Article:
You don't need the latest and greatest to make worthwhile images. 

The second mistake we often make is overestimating how much the improvement in image quality will matter. Generally, more expensive cameras and lenses will produce better images; no one is arguing that. The question is: how much does it matter? If you generally just post on Instagram or the web, you don't need mountainous amounts of megapixels or clinically sharp lenses. Better image quality is always nice, and more resolution to play with can be helpful, but think carefully about where your images ultimately end up and if they'll actually benefit from extra resolution, a larger sensor, etc. Ask yourself if your post-processing style really demands more dynamic range. 

Shooting for the Approval of Others

Social media has been a real driver of this phenomenon. Instead of exploring their interests and developing a unique creative voice, photographers chase trends and popularity. Find any popular hashtag or location on Instagram to see what I mean. Or, check out Insta Repeat.

If you are a hobbyist, the only person you need to answer to is yourself. And you will find photography a lot more satisfying if you are shooting and editing the way you like instead of chasing likes and follower counts. There is nothing wrong with emulation as a learning tool, but make sure that doesn't turn into a substitution for developing a creative voice.

Make the images that make you happy. 

If you are a professional, guess what? You still don't answer to random people on social media, only your clients and yourself. And while it can benefit you to stay up to date on prevailing trends in case a client asks for them, at the end of the day, they hire you because they are attracted to your unique creative voice, which is why so many professionals preach about the importance of personal projects.


“Your first 10,000 photographs are your worst," or so said Henri Cartier-Bresson. It takes a long time to take 10,000 photos. It takes a long time to become a proficient photographer, and that can be discouraging. This is when people get tempted by shortcuts. There's a reason so many popular photographers sell presets.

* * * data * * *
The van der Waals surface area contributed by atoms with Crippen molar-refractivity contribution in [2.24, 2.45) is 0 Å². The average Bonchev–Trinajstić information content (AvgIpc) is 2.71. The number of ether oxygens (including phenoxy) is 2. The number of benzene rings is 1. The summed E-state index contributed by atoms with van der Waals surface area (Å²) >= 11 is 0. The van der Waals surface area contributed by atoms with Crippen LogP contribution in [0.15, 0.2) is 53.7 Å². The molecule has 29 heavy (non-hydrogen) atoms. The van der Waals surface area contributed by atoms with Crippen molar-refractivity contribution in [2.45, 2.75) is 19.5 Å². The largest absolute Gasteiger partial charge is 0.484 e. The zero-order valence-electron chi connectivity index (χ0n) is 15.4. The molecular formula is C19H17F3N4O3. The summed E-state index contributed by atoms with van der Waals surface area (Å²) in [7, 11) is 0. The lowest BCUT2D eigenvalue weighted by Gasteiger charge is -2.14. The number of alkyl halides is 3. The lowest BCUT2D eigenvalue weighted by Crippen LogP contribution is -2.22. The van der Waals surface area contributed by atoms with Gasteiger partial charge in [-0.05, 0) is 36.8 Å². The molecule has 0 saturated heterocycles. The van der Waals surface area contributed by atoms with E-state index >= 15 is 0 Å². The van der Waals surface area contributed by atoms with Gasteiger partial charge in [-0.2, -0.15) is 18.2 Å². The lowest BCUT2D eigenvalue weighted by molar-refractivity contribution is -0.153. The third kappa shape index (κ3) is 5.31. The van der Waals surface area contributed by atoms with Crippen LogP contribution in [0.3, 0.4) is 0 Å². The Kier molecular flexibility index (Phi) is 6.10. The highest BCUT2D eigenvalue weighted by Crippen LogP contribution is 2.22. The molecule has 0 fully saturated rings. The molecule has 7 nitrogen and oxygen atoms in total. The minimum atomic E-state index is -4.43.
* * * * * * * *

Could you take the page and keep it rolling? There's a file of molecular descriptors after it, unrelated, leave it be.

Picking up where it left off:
The problem is that shortcuts like purchased presets rarely produce the results you are after, and worse, they don't teach you how to look at an image and know how to get it to where you want it, which makes you dependent on other people's tools instead of your own skills. 

There are no real shortcuts. 

That is not to say there are no legitimate shortcuts out there, however. For example, editing actions can make you more efficient by automating tedious repeated tasks. But before you consider any sort of shortcut, you should ask yourself two things: "would I think to do what this shortcut does without it, and could I do it manually?" Only if you can answer "yes" to both should you then use the shortcut. 


These were five common mistakes that I have seen in others and that I have been guilty of plenty of times. Have you noticed any others?

Alex Cooke's picture

Alex Cooke is a Cleveland-based portrait, events, and landscape photographer. He holds an M.S. in Applied Mathematics and a doctorate in Music Composition. He is also an avid equestrian.

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Great article, Alex! Some stuff that took me many years to learn on my own

I’ve simplified my gear to one camera and one lens. The lens is a manual lens so no relying on advanced autofocus features. I have forced myself to stop using loads of features and just simplify my approach which does take some learning. Whilst this might not be the approach for everyone, it’s helped me to love photography after a period of getting frustrated with it.

While I agree and embrace that you shouldn't shoot for the approval of others (professionals shooting for a client excepted), once you do that, the first tip is somewhat irrelevant.